Microsoft and Partners Disrupt World’s Largest Online Criminal Network That Used 6 Million Domains In 25 Months

Microsoft and partners across 35 countries announced this week that through coordinated legal and technical steps they have disrupted one of the world’s most prolific botnets, called Necurs, which has infected more than nine million computers globally and in 25 months had used six million unique domains in various ccTLDs and gTLDs.

This disruption, Tom Burt, Microsoft’s Corporate Vice President, Customer Security and Trust, wrote in a blog post was the result of eight years of tracking and planning and will help ensure the criminals behind this network are no longer able to use key elements of its infrastructure to execute cyberattacks.

Microsoft’s Digital Crimes Unit, BitSight and others in the security community first observed the Necurs botnet in 2012 and have seen it distribute several forms of malware, including the GameOver Zeus banking trojan.

The Necurs botnet is one of the largest networks in the spam email threat ecosystem, with victims in nearly every country in the world. During a 58-day period during Microsoft’s investigation, for example, they observed that one Necurs-infected computer sent a total of 3.8 million spam emails to over 40.6 million potential victims.

Necurs is believed to be operated by criminals based in Russia and has also been used for a wide range of crimes including pump-and-dump stock scams, fake pharmaceutical spam email and “Russian dating” scams. It has also been used to attack other computers on the internet, steal credentials for online accounts, and steal people’s personal information and confidential data. Interestingly, it seems the criminals behind Necurs sell or rent access to the infected computer devices to other cybercriminals as part of a botnet-for-hire service. Necurs is also known for distributing financially targeted malware and ransomware, cryptomining, and even has a DDoS (distributed denial of service) capability that has not yet been activated but could be at any moment.

On 5 March, according to Burt’s post, the U.S. District Court for the Eastern District of New York issued an order enabling Microsoft to take control of U.S.-based infrastructure Necurs uses to distribute malware and infect victim computers. With this legal action and through a collaborative effort involving public-private partnerships around the globe, he writes Microsoft is leading activities that will prevent the criminals behind Necurs from registering new domains to execute attacks in the future.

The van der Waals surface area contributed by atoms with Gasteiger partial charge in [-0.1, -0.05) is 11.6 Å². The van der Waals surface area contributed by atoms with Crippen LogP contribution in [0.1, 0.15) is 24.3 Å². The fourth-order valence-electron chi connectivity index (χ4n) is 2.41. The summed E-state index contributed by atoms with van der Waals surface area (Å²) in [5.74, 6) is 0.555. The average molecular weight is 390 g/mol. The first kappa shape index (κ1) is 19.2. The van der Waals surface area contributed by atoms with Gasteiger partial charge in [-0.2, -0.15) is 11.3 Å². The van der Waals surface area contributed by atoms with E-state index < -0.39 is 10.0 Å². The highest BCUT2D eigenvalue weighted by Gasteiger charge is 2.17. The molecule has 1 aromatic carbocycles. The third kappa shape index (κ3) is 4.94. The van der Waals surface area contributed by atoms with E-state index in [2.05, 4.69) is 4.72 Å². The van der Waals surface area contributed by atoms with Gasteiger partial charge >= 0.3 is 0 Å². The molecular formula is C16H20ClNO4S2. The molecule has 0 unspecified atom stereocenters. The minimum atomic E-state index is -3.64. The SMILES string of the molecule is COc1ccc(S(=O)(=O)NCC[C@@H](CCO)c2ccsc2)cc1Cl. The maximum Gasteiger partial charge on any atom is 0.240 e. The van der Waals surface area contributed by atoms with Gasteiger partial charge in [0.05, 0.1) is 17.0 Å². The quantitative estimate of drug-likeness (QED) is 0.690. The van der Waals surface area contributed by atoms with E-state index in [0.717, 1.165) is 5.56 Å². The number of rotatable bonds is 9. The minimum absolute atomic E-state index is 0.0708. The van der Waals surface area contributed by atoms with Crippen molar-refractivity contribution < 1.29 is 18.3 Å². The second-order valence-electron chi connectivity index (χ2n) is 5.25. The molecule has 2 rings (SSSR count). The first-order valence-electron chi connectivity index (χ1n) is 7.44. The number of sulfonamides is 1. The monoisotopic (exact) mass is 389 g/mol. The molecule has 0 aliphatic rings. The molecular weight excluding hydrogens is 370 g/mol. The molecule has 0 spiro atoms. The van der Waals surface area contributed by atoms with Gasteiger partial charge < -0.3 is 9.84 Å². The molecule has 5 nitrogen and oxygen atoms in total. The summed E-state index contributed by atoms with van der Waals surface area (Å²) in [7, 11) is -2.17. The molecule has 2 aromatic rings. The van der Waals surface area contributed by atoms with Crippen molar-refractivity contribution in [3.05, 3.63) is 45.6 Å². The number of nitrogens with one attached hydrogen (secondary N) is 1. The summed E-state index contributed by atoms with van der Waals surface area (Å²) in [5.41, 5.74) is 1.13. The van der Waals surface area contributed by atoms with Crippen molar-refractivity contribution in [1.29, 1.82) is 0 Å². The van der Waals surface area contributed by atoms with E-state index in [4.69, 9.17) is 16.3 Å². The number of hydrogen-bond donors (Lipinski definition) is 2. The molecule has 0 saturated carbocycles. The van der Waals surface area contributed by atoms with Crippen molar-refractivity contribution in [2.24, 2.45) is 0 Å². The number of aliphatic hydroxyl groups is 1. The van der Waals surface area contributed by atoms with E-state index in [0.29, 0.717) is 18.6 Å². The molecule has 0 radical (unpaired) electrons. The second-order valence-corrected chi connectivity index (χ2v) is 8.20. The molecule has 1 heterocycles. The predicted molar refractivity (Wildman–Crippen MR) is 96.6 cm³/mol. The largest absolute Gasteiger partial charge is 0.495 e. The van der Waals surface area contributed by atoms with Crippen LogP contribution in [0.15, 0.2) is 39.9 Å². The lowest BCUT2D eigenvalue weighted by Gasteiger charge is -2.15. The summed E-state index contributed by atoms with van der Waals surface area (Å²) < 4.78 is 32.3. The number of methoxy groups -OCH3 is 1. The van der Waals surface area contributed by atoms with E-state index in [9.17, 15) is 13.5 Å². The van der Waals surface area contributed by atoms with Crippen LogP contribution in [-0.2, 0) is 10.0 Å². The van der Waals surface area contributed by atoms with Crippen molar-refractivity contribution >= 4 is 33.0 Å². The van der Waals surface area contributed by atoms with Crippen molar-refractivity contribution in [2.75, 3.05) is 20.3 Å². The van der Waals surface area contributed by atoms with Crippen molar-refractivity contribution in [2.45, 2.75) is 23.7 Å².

According to a report in The New York Times, the team struck on 10 March, “from an eerily empty Microsoft campus. Tens of thousands of workers had been ordered to stay home because the area near the headquarters in Redmond, Wash., has been a hot spot for the coronavirus. But taking down a botnet, the company concluded, was not a work-from-home task.”

“After cleansing the Digital Crimes Unit’s command centre to eliminate any live viruses, a small team of Microsoft workers gathered in a conference room at 7 a.m., flipped on their laptops and began coordinating action against another kind of global infection.”

Microsoft accomplished this by analysing a technique used by Necurs to systematically generate new domains through an algorithm. Microsoft then was able to accurately predict over six million unique domains that would be created in the next 25 months. Microsoft reported these domains to their respective registries in countries around the world so the websites could be blocked and prevented from becoming part of the Necurs infrastructure. By taking control of existing websites and inhibiting the ability to register new ones, Burt writes Microsoft has significantly disrupted the botnet.

Microsoft is also taking the additional step of partnering with Internet Service Providers (ISPs) and others around the world to rid their customers’ computers of malware associated with the Necurs botnet. This remediation effort is global in scale and involves collaboration with partners in industry, government and law enforcement via the Microsoft Cyber Threat Intelligence Program (CTIP). Through CTIP, Microsoft provides law enforcement, government Computer Emergency Response Teams (CERTs), ISPs and government agencies responsible for the enforcement of cyber laws and the protection of critical infrastructure with better insights into criminal cyber infrastructure located within their jurisdiction, as well as a view of compromised computers and victims impacted by such criminal infrastructure.

While the botnet has been taken down, Microsoft is under no illusions the group is permanently disabled. “We’ve cut off their arms, for a while,” Amy Hogan-Burney, the general manager of the Digital Crimes Unit and a former F.B.I. lawyer, told The Times.

It was the 18th time in 10 years Microsoft had taken down a digital criminal operation, according to The times. But they note it was unclear whether anyone would be indicted, or even if indicted, whether they would ever face a trial. Microsoft executives acknowledged that this was a game of whack-a-mole, and that the creators of Necurs and groups like it would be back.

“The cybercriminals are incredibly agile,” Tom Burt, the executive who leads Microsoft’s security and trust operations told The Times, “and they come back more sophisticated, more complex. It is an ultimate cat-and-mouse game.”

For this disruption, Microsoft worked with ISPs, domain registries, government CERTs and law enforcement in Mexico, Colombia, Taiwan, India, Japan, France, Spain, Poland and Romania, among others.

A botnet, Burt explained, is a network of computers that a cybercriminal has infected with malicious software, or malware.

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